The open offer for minority shareholders would need to be made even if the ‘control’ has been acquired without crossing the threshold shareholding limit, SEBI said
Amid a continuing stalemate over a proposed buyout of 24 per cent stake in Jet Airways by Abu Dhabi carrier Etihad, SEBI on Tuesday said any entity acquiring control of a listed Indian company would need to make an open offer for public shareholders.
The open offer for minority shareholders would need to be made even if the ‘control’ has been acquired without crossing the threshold shareholding limit (25 per cent), SEBI Chairman U. K. Sinha said.
While Mr. Sinha refused to comment specifically on the issues surrounding Jet-Etihad deal, he said that SEBI’s position is very clear about any deals involving substantial acquisition of shares and takeovers. “I am not talking about any specific deal, but SEBI is very clear on such issues. If somebody has acquired stake in a company beyond a certain threshold then the acquirer has to make an open offer to others. That is the first position.
“The second position is that even if the acquirer has got less than the threshold but he has got the control over the company then also he has to make an open offer. So SEBI will be looking into any case where there is a suspicion or belief that control has been acquired. SEBI will apply its tests and take a decision accordingly,” he said.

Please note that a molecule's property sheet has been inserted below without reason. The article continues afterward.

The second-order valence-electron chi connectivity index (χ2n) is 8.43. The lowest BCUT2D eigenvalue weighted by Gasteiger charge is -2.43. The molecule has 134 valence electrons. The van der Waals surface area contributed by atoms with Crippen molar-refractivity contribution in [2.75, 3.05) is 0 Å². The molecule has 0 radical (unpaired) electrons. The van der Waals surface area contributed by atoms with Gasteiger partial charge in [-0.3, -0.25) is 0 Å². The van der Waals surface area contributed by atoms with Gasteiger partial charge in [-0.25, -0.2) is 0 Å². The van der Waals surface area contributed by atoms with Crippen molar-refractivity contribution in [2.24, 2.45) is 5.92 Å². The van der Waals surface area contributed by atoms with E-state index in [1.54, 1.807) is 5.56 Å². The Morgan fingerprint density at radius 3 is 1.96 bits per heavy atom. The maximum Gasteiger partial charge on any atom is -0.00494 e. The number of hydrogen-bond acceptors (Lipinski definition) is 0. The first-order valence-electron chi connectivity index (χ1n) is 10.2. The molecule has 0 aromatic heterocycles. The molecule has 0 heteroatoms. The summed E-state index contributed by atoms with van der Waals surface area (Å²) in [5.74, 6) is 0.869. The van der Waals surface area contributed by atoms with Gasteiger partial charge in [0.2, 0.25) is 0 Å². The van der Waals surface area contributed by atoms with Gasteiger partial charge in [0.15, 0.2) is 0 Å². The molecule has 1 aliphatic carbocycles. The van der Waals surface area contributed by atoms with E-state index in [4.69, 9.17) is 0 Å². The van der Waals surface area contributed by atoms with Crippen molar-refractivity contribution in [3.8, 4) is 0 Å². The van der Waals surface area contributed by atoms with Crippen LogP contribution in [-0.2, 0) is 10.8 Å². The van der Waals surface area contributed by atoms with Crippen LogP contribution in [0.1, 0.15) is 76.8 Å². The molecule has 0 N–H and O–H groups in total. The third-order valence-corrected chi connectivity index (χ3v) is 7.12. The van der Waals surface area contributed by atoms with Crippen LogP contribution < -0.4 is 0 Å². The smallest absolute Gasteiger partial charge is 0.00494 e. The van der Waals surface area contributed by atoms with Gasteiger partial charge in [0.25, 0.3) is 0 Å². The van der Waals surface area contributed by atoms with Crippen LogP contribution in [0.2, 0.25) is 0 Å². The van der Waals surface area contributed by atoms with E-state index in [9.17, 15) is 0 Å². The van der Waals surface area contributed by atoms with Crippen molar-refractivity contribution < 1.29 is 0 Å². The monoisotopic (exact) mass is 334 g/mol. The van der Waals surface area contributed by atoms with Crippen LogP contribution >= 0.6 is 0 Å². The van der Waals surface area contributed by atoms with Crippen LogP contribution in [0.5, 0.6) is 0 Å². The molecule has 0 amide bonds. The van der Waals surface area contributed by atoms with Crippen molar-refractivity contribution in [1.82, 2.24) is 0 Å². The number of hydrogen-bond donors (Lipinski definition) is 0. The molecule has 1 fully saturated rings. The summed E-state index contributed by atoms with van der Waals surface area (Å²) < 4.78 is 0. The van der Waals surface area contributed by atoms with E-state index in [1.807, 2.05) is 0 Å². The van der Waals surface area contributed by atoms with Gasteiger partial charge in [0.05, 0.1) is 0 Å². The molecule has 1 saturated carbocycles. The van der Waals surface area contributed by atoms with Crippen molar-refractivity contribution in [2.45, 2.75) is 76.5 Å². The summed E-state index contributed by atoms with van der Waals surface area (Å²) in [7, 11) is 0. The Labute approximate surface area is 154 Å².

As per SEBI’s takover regulations, any entity acquiring a 25 per cent or more stakes in a listed company needs to make a mandatory open offer for purchase of additional 26 per cent shares from the public shareholders. However, the open offer obligations also apply to the entities acquiring ‘control’ of a listed company with a stake less than this threshold limit of 25 per cent.
SEBI rules define ‘control’ as “the right to appoint majority of directors, or to control the management or policy decisions exercisable by a person or persons acting individually or in concert, directly or indirectly, including by virtue of their shareholding or management rights or shareholders agreements or voting agreements or in any other manner”.
As per the proposed deal between Jet and Etihad, the Abu Dhabi carrier is acquiring 24 per cent stake in the Indian airline company, which is below the threshold limit of 25 per cent. However, there have been concerns that Etihad was getting voting rights and other powers in excess of those equivalent to its proposed 24 per cent stake.
Jet has, however, been saying that it would comply with all relevant regulations on this deal and there have been talks that the deal could be re-structured to meet the norms.
As per the deal, Etihad would hold 24 per cent stake, while Jet Chairman Naresh Goyal would have 51 per cent and the remainder 25 per cent would be with public shareholders.